Banning black rot and Phomopsis from young grape clusters
Young grape clusters are highly susceptible to black rot and Phomopsis. With warm, wet weather approaching, plan to protect clusters with effective fungicides.
June 19, 2013 - Author: Annemiek Schilder, Michigan State University Extension, Department of Plant, Soil and Microbial Sciences
Young fruit clusters are highly susceptible to all major diseases such as black rot, Phomopsis and anthracnose. If prolonged cool, wet weather prevails during bloom, Botrytis can also gain a foothold in clusters of susceptible varieties by promoting fungal growth on senescent flower parts. The fungi that cause black rot, Phomopsis and anthracnose infections on the berries first make themselves known by infecting leaves earlier in the season. Numerous lesions on leaves also indicate a high risk of fruit infection, and in the case of black rot and anthracnose, contribute additional inoculum for fruit infections. Therefore, Michigan State University Extension advises careful scouting on a weekly basis and growers are advised to protect flower and fruit clusters from infection using effective fungicides. The risk of infection is especially high if we experience multiple rain events and moderate to high temperatures (70 to 85 degrees Fahrenheit).
In general, aim to protect the clusters of juice grapes from immediate pre-bloom until four to five weeks after bloom. As the berries develop, they become naturally resistant to black rot and anthracnose, so the need for protection diminishes after the susceptible period ends. Concord grapes become resistant to black rot at four to five weeks after bloom, but some wine grape varieties may remain susceptible to black rot for up to eight weeks after bloom. While berries remain susceptible throughout their development to Phomopsis, the risk of infection diminishes after bunch closure because spore supplies become exhausted, especially in rainy years.
Frequent rains and temperatures in the high 70s and low 80s are perfect for black rot infection. Black rot is a tricky disease because infections can remain latent (invisible) for weeks, so you won’t know the berries are infected until is it too late to do anything about it. However, one can scout for leaf spots, which will also contribute conidia for fruit infections. Old fruit cluster remnants left hanging in the trellis are risky due to their proximity to current-year fruit. Fruit infections can take place anytime from bloom onwards, but only become apparent between bunch closure and veraison.
Black rot is relatively easy to control in the period from immediate pre-bloom through early fruit development, focusing primarily on protecting the clusters from infection. EBDC sprays applied earlier in the season for Phomopsis will also control black rot leaf infections, and therefore no sprays are recommended specifically for black rot early in the season. One immediate pre-bloom and two post-bloom fungicide sprays should be sufficient. Sterol-inhibitor fungicides (e.g., Rally, Elite) continue to provide outstanding control and have several days of post-infection activity.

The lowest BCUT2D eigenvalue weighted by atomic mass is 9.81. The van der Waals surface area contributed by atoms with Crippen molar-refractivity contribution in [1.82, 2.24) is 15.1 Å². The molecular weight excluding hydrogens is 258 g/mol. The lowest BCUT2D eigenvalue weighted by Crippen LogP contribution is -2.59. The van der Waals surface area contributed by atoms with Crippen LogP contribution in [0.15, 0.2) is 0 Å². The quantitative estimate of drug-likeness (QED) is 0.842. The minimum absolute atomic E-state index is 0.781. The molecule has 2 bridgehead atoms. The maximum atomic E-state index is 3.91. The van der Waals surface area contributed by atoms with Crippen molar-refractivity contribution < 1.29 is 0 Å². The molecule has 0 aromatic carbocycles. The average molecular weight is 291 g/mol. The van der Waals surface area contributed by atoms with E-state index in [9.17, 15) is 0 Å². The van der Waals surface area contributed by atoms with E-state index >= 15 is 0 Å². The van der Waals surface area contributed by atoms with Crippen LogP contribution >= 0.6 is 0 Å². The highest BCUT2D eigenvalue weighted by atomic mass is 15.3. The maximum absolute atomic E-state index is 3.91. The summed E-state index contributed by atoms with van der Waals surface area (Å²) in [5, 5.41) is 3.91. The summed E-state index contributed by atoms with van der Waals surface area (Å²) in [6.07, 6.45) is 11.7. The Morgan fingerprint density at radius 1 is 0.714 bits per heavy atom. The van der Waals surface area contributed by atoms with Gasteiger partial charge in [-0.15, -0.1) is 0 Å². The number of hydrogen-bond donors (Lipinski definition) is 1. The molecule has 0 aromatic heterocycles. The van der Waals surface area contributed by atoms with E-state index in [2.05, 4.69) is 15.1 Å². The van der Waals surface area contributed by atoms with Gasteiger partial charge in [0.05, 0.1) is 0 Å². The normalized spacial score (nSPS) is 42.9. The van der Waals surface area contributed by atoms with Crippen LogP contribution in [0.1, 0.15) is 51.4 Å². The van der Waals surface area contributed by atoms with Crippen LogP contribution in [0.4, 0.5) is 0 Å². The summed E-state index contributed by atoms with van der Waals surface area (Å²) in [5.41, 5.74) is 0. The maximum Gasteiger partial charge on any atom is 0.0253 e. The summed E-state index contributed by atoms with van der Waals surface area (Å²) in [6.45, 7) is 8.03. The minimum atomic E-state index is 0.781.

There are various “generic” tebuconazole products on the market, e.g., Orius and Tebuzol, that may be more cost-effective. The difenoconazole ingredient in Revus Top and Inspire Super is similar to Rally and Elite when it comes to black rot control. When using SI fungicides after a recent infection period, use the highest labeled rate because post-infection activity is strongly rate-dependent, particularly when extended “kickback” activity is required. The strobilurin fungicides (Abound, Flint, Sovran, Pristine) are also excellent against black rot, but have limited post-infection activity and are better applied in a preventative mode. Luna Experience and Quadris Top are pre-mix fungicides with very good black rot activity.
Serenade (+Nu-Film P) is currently the best option for organic control of black rot, although bicarbonates also have moderate efficacy.
Each rainfall event will lead to additional spore dispersal from old, overwintered canes and spurs and can lead to successful infection on the rachis and berries. The optimum temperature for infection is 59 68 F, at which time about six to 10 hours of wetness are needed for infection. The longer the tissue stays wet, the more severe the symptoms will be.
The best fungicides for control of Phomopsis during and after bloom are Abound and Pristine – do not use Pristine on Concord grapes. Phosphorous acid fungicides such as ProPhyt and Phostrol are also (cost) effective alternatives. These are systemic and will likely provide some kick-back activity. In trials done in Michigan, ProPhyt provided very good control of Phomopsis when sprayed on a 14-day schedule. Tighten the schedule and increase the rate if disease pressure is high.
Sterol inhibitors are not very effective against Phomopsis, although fungicides containing difenoconazole (Revus Top, Quadris Top, Inspire Super) tend to be a bit more effective. Ziram is a moderately good protectant against Phomopsis and can be a tank-mix partner with a phosphorous acid fungicide. EBDC fungicides and Captan are good protectants, but cannot be applied after bloom has started in juice grapes grown for the National Grape Cooperative. In addition, EBDC’s have a 66-day pre-harvest interval.
Serenade (+Nu-Film P) is the best organic option for control of Phomopsis, other than dormant applications of lime sulfur or copper.